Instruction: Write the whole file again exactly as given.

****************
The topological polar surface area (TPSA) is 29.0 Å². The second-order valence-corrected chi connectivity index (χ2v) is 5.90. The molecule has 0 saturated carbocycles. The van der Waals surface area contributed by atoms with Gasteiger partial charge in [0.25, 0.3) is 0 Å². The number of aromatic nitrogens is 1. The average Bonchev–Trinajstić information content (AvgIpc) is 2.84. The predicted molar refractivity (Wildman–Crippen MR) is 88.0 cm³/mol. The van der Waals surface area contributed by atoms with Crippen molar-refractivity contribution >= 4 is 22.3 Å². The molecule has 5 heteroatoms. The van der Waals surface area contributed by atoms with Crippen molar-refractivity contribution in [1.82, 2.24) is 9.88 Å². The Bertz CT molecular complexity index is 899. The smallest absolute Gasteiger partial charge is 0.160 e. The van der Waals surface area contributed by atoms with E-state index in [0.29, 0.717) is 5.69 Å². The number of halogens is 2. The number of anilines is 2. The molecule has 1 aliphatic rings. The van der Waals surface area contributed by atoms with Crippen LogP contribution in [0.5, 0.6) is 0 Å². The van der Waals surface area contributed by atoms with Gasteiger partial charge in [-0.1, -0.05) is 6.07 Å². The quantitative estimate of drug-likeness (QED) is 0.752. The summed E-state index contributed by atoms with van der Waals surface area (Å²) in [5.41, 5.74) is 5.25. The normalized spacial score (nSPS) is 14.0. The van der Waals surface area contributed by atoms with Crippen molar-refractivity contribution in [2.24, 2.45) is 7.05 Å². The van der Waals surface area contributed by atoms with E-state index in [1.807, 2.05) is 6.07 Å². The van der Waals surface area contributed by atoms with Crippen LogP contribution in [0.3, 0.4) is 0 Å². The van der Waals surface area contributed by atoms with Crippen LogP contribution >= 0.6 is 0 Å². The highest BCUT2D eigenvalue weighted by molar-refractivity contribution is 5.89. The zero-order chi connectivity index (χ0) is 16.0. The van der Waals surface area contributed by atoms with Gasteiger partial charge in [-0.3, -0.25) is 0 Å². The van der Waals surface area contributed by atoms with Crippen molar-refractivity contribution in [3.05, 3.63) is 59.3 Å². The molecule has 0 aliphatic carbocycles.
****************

The topological polar surface area (TPSA) is 29.0 Å². The second-order valence-corrected chi connectivity index (χ2v) is 5.90. The molecule has 0 saturated carbocycles. The van der Waals surface area contributed by atoms with Gasteiger partial charge in [0.25, 0.3) is 0 Å². The number of aromatic nitrogens is 1. The average Bonchev–Trinajstić information content (AvgIpc) is 2.84. The predicted molar refractivity (Wildman–Crippen MR) is 88.0 cm³/mol. The van der Waals surface area contributed by atoms with Crippen molar-refractivity contribution >= 4 is 22.3 Å². The molecule has 5 heteroatoms. The van der Waals surface area contributed by atoms with Crippen molar-refractivity contribution in [1.82, 2.24) is 9.88 Å². The Bertz CT molecular complexity index is 899. The smallest absolute Gasteiger partial charge is 0.160 e. The van der Waals surface area contributed by atoms with E-state index in [0.29, 0.717) is 5.69 Å². The number of halogens is 2. The number of anilines is 2. The molecule has 1 aliphatic rings. The van der Waals surface area contributed by atoms with Crippen LogP contribution in [0.5, 0.6) is 0 Å². The van der Waals surface area contributed by atoms with Gasteiger partial charge in [-0.1, -0.05) is 6.07 Å². The quantitative estimate of drug-likeness (QED) is 0.752. The summed E-state index contributed by atoms with van der Waals surface area (Å²) in [5.41, 5.74) is 5.25. The normalized spacial score (nSPS) is 14.0. The van der Waals surface area contributed by atoms with Crippen molar-refractivity contribution in [2.24, 2.45) is 7.05 Å². The van der Waals surface area contributed by atoms with E-state index in [1.807, 2.05) is 6.07 Å². The van der Waals surface area contributed by atoms with Crippen LogP contribution in [0.3, 0.4) is 0 Å². The van der Waals surface area contributed by atoms with Crippen LogP contribution >= 0.6 is 0 Å². The highest BCUT2D eigenvalue weighted by molar-refractivity contribution is 5.89. The zero-order chi connectivity index (χ0) is 16.0. The van der Waals surface area contributed by atoms with Gasteiger partial charge in [-0.3, -0.25) is 0 Å². The van der Waals surface area contributed by atoms with Crippen molar-refractivity contribution in [3.05, 3.63) is 59.3 Å². The molecule has 0 aliphatic carbocycles.